Native Plants & Treefrogs: Everything Works Together

Native plants are beautiful and interesting, but they are not an end in themselves. They cooperate with other biological or ecological factors such as climate and geology to create resilient habitat. Everything works together!

Any day now, the Pacific Chorus Frogs (a.k.a. Pacific Treefrog) will start raising a ruckus in the wetlands around Tadpole Haven. So far, the weather has been too cold for them. They have already begun calling in warmer parts of the Puget Sound region, such as Seattle.

This time of year, they migrate toward water to find mates. The males are the noisy ones! Once they breed, the females lay their brown-and-cream colored eggs in golf-ball-sized clumps of clear jelly on plants and twigs along  sunny, well-vegetated shorelines. They seem to prefer to lay their eggs on thin twigs and stems; sedges, rushes, Marsh Cinquefoil (Comarum palustre), and stems of Red Twig Dogwood (Cornus sericea) that have draped into the water are some common choices.

The ideal pond for Chorus Frog breeding dries up in late summer, making it an unattractive place for the predatory, invasive Bullfrog, which needs year-round water.

But mating season is only part of the story. After the lovefest is over, the adults go back into the forest (or your frog-friendly backyard). And after the tadpoles hatch, grow and metamorphose into tiny frogs, they also hop into the woods. If you can stand in your own yard and are able to hear them calling from a nearby pond, you can provide them somewhere to go during the rest of the year. They will need the native plants and trees growing in your yard in order to thrive. During a Western Washington winter, they don’t hibernate in the classic sense; they’ll seek shelter from the extremes, only going dormant or inactive when it’s really cold out. Throughout the winter, you may hear an occasional low cri-i-i-i-k of a Pacific Chorus Frog in the forest or hospitable garden.*

The Department of Fish and Wildlife has a very informative pdf you can print out at

Wikipedia has a good entry:

*Thank you to Brian Bodenbach of Biosphere Landscape,

Riotous Roses And Pussy Hats

I am excited. My friend Linda crocheted me my very own pussy hat, complete with cute pink ears. And on Saturday morning I am going to grab my pussy hat and dive headfirst into the Seattle throngs at the Women’s March. We’ll speak our minds – politely – as a way to encourage each other and to object to (harrible, harrible) domination-based values hurtful to People, Peace and Mother Earth.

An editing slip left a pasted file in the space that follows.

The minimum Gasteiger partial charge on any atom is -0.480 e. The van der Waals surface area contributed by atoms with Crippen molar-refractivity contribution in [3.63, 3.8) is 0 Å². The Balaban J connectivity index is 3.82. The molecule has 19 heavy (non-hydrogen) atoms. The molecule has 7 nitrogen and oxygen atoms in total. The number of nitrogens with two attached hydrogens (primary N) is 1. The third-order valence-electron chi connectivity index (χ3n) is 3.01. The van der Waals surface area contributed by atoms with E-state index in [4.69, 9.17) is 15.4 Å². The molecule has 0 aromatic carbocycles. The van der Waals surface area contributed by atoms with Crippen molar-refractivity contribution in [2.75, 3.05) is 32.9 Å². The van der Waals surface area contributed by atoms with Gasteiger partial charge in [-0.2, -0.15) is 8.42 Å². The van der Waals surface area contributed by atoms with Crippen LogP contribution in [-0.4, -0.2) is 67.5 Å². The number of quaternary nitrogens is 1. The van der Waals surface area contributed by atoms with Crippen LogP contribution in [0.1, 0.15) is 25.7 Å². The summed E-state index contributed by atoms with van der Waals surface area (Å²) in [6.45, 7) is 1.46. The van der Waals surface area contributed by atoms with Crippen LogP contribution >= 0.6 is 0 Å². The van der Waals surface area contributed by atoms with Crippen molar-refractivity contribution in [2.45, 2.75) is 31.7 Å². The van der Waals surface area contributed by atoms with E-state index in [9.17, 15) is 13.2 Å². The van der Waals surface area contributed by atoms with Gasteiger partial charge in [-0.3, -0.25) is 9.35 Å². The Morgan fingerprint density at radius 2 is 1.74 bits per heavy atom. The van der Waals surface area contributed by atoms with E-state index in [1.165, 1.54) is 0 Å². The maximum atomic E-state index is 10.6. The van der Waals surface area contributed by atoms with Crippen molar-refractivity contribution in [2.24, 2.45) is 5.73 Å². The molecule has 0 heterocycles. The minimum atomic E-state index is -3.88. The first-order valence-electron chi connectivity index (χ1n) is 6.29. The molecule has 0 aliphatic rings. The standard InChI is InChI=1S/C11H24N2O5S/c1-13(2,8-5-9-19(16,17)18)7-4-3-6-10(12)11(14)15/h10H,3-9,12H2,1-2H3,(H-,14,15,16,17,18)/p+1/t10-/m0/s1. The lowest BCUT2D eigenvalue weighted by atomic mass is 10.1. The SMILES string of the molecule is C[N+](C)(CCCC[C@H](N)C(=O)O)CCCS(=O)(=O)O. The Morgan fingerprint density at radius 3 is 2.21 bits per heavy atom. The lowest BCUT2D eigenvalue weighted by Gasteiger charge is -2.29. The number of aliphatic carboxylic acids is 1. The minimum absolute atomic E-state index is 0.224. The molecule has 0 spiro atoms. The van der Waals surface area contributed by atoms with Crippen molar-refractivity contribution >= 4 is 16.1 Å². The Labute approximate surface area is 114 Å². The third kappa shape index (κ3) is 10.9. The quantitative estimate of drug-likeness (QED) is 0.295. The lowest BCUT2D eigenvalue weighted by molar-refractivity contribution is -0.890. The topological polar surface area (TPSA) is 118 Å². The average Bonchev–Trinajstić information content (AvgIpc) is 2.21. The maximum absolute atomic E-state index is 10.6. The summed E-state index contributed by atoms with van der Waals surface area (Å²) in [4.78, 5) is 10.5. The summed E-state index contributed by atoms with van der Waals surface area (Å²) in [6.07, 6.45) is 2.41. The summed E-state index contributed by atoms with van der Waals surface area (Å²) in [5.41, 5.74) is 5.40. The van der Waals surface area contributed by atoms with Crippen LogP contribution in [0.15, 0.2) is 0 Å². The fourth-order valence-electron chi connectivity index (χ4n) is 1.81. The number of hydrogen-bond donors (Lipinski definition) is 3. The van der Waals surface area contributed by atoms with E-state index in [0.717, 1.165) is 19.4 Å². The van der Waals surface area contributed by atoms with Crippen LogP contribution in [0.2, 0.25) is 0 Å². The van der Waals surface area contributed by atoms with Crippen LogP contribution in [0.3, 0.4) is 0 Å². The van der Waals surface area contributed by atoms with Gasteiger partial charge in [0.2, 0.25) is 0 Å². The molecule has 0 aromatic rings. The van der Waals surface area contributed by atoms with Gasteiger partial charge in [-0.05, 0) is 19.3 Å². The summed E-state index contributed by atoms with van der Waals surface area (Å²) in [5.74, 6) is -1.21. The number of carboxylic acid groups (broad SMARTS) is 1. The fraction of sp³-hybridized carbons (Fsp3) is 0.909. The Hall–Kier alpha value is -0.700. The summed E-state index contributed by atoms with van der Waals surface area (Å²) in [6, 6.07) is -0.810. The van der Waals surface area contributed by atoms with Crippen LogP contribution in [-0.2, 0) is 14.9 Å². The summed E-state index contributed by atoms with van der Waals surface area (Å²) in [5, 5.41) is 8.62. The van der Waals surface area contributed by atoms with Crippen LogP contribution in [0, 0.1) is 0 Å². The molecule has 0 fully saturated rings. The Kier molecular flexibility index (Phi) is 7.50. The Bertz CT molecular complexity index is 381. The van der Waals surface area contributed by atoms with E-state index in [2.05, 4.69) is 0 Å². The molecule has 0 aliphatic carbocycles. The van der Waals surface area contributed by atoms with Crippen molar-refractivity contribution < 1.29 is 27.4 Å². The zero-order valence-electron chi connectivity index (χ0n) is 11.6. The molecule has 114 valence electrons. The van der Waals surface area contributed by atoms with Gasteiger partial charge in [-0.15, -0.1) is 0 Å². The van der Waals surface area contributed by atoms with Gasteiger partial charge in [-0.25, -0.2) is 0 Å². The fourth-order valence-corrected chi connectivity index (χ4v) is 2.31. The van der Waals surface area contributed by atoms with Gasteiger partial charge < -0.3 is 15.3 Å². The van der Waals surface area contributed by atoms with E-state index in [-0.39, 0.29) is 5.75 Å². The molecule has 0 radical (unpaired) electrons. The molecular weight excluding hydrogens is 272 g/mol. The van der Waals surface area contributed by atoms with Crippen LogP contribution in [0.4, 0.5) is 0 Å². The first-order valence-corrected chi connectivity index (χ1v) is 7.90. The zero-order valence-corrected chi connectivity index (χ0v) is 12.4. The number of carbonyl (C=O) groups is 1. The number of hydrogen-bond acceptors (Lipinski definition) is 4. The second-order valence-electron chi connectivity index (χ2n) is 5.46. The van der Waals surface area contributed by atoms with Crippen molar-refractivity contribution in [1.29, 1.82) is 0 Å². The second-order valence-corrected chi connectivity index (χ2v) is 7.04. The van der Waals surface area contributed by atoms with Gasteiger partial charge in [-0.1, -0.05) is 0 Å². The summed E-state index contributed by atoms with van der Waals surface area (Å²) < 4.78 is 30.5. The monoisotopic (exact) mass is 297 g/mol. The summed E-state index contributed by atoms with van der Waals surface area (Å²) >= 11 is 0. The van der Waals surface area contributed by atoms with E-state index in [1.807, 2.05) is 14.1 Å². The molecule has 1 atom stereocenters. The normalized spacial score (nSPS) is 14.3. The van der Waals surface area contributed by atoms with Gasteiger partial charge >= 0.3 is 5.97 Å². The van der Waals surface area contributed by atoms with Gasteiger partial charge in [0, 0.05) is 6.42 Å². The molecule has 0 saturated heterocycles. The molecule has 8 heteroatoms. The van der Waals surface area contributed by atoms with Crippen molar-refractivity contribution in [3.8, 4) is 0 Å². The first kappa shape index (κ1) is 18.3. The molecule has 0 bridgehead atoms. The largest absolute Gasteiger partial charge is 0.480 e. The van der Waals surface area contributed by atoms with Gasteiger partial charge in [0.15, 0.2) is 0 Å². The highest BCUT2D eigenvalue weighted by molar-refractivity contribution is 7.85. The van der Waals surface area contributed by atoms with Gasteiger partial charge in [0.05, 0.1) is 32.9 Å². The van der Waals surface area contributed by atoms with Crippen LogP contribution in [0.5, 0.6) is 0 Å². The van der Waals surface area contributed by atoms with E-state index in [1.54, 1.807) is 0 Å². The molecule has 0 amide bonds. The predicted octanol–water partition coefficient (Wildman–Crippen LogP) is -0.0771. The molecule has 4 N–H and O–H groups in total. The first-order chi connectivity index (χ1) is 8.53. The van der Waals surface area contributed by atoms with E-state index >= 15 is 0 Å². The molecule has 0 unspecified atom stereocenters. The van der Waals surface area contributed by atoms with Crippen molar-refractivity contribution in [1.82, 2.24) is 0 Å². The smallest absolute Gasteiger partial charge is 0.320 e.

Pink is not really my best color but it sure looks nice on a Nootka Rose (Rosa nutkana). Fragrant and beautiful, the Nootka Rose is flagrantly aggressive and prickly. So it’s a wonderful plant in a sunny hedgerow or exposed slope where its rhizomes can spread and form a thicket (terrific shelter for birds).

More ladylike (really only a virtue anymore if you happen to be a plant), the Bald-Hip Rose (Rosa gymnocarpa) also has beautiful pink flowers but stays where you put her. In the Spirit of Mutuality, she won’t run rampant over the smaller citizens of your garden. Definitely a candidate for Miss Congeniality! And she likes shade!

Subalpine Spirea (Spiraea splendens) is a standout shrub that has the virtue of staying pretty short — usually under 4 feet tall. In June, she blooms — dark pink clusters of tiny flowers. Subalpine Spirea thrives in sunny places, as long as the soil has some moisture in it. It will spread, but relatively slowly. Wonderful, wonderful plant. I love that plant.

I’ve saved the most glamorous shrub for last: Western Azalea (Rhododendron occidentale). Like Subalpine Spirea, it does best in sunny, moist conditions. This dignified deciduous beauty will grow up to 8 feet tall. The blossoms are very, very (very) fragrant and delicately tinged with pink, peach and/or yellow. Its natural range is Southern Oregon to Northern California so it is a “Northwest” native (as opposed to locally native).

Hope to see you soon! Your Pinko Purveyor of Native Plants,

Shirley Doolittle-Egerdahl, owner

Tadpole Haven Native Plants

S.A.D.?? Look at our native plants!

I CAN FEEL IT. Seasonal Affective Disorder is setting in. These two sunny days are a temporary respite from the dark. The dark rain. The dark election. The dark afternoons. It’s all getting to me!

Now that the wind and rain have blown the bright yellow leaves off the Big-Leaf Maples (Acer macrophyllum), there is nothing to trick my brain into thinking that the summer light is still here. We have entered the days dreaded by erstwhile Californians — days when the only color you see is the green-and-black of forest rising around.

We are surrounded by evergreen trees, shadowing our winter lives.

Cheer up! That is the way our Western Washington forests should look! A resident of Forks (on the Olympic Peninsula), which annually receives an ungodly 120 inches of rainfall, gave me a hot tip: the Rain Forest is most beautiful when it’s raining! Need open skies? Go for a tromp in a swamp! Need dry weather? During a downpour, stand with your back against a big old Western Red Cedar (Thuja plicata). (Am I sounding so chirpy that you want to slap me? Sorry—two days of sun and I go giddy…)